Firearms Industry Consulting Group® (FICG®) is a registered trademark and division of Civil Rights Defense Firm, P.C., with rights and permissions granted to Prince Law Offices, P.C. to use in this article.

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ATF Publishes Notice of Proposed Rulemaking RE: Bump-Stock-Type Devices

Today the ATF published a Notice of Proposed Rulemaking regarding Bump-Stock-Type Devices. The comment period is open for 90 days, making comments due on or before June 27, 2018.

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The proposed rule would alter the definition of a machine gun in the regulations pertaining to the National Firearms Act (27 C.F.R. § 479.1, et seq.), the Gun Control Act (27 C.F.R. § 478.1, et seq.), and the Arms Export Control Act (27 C.F.R. § 447.1, et seq.).

Currently, the definition of a machine gun (in the GCA and NFA regulations) is

Any weapon which shoots, is designed to shoot, or can be readily restored to shoot, automatically more than one shot, without manual reloading, by a single function of the trigger. The term shall also include the frame or receiver of any such weapon, any part designed and intended solely and exclusively, or combination of parts designed and intended, for use in converting a weapon into a machine gun, and any combination of parts from which a machine gun can be assembled if such parts are in the possession or under the control of a person.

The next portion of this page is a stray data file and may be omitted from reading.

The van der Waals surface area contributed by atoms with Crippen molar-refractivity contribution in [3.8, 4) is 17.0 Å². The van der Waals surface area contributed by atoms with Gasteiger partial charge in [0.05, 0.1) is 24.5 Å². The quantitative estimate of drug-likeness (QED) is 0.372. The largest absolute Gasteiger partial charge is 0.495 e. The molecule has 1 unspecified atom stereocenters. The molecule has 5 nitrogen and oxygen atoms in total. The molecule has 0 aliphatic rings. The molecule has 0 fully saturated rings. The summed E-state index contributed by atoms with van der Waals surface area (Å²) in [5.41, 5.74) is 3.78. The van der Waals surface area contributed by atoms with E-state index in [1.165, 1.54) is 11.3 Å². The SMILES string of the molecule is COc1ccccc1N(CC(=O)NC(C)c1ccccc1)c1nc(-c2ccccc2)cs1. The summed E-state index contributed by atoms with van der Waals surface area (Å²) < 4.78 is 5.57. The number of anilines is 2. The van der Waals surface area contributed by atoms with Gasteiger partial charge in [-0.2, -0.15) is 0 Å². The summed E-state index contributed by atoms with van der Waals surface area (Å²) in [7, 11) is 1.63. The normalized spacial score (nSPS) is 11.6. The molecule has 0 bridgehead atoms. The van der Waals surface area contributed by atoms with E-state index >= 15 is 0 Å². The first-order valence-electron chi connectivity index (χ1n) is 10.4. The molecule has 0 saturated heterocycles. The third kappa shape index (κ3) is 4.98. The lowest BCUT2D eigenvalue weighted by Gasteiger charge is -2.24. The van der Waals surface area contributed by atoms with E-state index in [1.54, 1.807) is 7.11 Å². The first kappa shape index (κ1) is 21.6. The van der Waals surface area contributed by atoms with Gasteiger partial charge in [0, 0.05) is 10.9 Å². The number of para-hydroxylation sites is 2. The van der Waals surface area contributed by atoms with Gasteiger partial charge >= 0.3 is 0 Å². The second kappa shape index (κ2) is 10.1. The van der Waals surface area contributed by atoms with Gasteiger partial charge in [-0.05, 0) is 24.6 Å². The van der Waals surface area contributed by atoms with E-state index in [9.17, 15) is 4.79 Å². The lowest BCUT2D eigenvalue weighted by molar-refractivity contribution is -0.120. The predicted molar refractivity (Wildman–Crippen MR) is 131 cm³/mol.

This change would alter the definition to include the following language

For purposes of this definition, the term “automatically” as it modifies “shoots, is designed to shoot, or can be readily restored to shoot,” means functioning as the result of a self-acting or self-regulating mechanism that allows the firing of multiple rounds through a single function of the trigger; and “single function of the trigger” means a single pull of the trigger. The term “machine gun” includes bump-stock-type devices, i.e., devices that allow a semiautomatic firearm to shoot more than one shot with a single pull of the trigger by harnessing the recoil energy of the semiautomatic firearm to which it is affixed so that the trigger resets and continues firing without additional physical manipulation of the trigger by the shooter.